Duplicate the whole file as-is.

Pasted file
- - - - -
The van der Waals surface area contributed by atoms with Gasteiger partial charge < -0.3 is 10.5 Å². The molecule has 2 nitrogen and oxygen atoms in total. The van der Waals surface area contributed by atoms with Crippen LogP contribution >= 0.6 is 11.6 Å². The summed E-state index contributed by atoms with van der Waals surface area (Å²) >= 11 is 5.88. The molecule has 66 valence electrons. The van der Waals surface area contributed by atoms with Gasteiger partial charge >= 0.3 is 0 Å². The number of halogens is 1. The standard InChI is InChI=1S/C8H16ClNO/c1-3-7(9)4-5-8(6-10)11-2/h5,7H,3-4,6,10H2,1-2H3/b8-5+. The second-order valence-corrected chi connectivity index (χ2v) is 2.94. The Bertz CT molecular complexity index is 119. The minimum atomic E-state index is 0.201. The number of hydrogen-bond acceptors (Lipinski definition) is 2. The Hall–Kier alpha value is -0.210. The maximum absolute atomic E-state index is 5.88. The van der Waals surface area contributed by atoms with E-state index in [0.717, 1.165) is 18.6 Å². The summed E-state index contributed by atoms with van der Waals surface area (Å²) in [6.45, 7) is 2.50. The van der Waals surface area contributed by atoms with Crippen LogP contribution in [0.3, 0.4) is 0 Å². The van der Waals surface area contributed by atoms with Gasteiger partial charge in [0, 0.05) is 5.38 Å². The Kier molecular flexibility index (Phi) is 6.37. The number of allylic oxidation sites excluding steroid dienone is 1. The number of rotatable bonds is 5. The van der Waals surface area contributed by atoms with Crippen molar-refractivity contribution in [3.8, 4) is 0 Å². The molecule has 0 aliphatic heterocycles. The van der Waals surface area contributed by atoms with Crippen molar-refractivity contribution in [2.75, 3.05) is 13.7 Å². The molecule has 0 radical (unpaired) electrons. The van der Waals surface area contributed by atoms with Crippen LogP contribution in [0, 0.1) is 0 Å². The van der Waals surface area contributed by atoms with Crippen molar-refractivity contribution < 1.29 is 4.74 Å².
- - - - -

The van der Waals surface area contributed by atoms with Gasteiger partial charge < -0.3 is 10.5 Å². The molecule has 2 nitrogen and oxygen atoms in total. The van der Waals surface area contributed by atoms with Crippen LogP contribution >= 0.6 is 11.6 Å². The summed E-state index contributed by atoms with van der Waals surface area (Å²) >= 11 is 5.88. The molecule has 66 valence electrons. The van der Waals surface area contributed by atoms with Gasteiger partial charge >= 0.3 is 0 Å². The number of halogens is 1. The standard InChI is InChI=1S/C8H16ClNO/c1-3-7(9)4-5-8(6-10)11-2/h5,7H,3-4,6,10H2,1-2H3/b8-5+. The second-order valence-corrected chi connectivity index (χ2v) is 2.94. The Bertz CT molecular complexity index is 119. The minimum atomic E-state index is 0.201. The number of hydrogen-bond acceptors (Lipinski definition) is 2. The Hall–Kier alpha value is -0.210. The maximum absolute atomic E-state index is 5.88. The van der Waals surface area contributed by atoms with E-state index in [0.717, 1.165) is 18.6 Å². The summed E-state index contributed by atoms with van der Waals surface area (Å²) in [6.45, 7) is 2.50. The van der Waals surface area contributed by atoms with Crippen LogP contribution in [0.3, 0.4) is 0 Å². The van der Waals surface area contributed by atoms with Gasteiger partial charge in [0, 0.05) is 5.38 Å². The Kier molecular flexibility index (Phi) is 6.37. The number of allylic oxidation sites excluding steroid dienone is 1. The number of rotatable bonds is 5. The van der Waals surface area contributed by atoms with Crippen molar-refractivity contribution in [3.8, 4) is 0 Å². The molecule has 0 aliphatic heterocycles. The van der Waals surface area contributed by atoms with Crippen molar-refractivity contribution in [2.75, 3.05) is 13.7 Å². The molecule has 0 radical (unpaired) electrons. The van der Waals surface area contributed by atoms with Crippen LogP contribution in [0, 0.1) is 0 Å². The van der Waals surface area contributed by atoms with Crippen molar-refractivity contribution < 1.29 is 4.74 Å².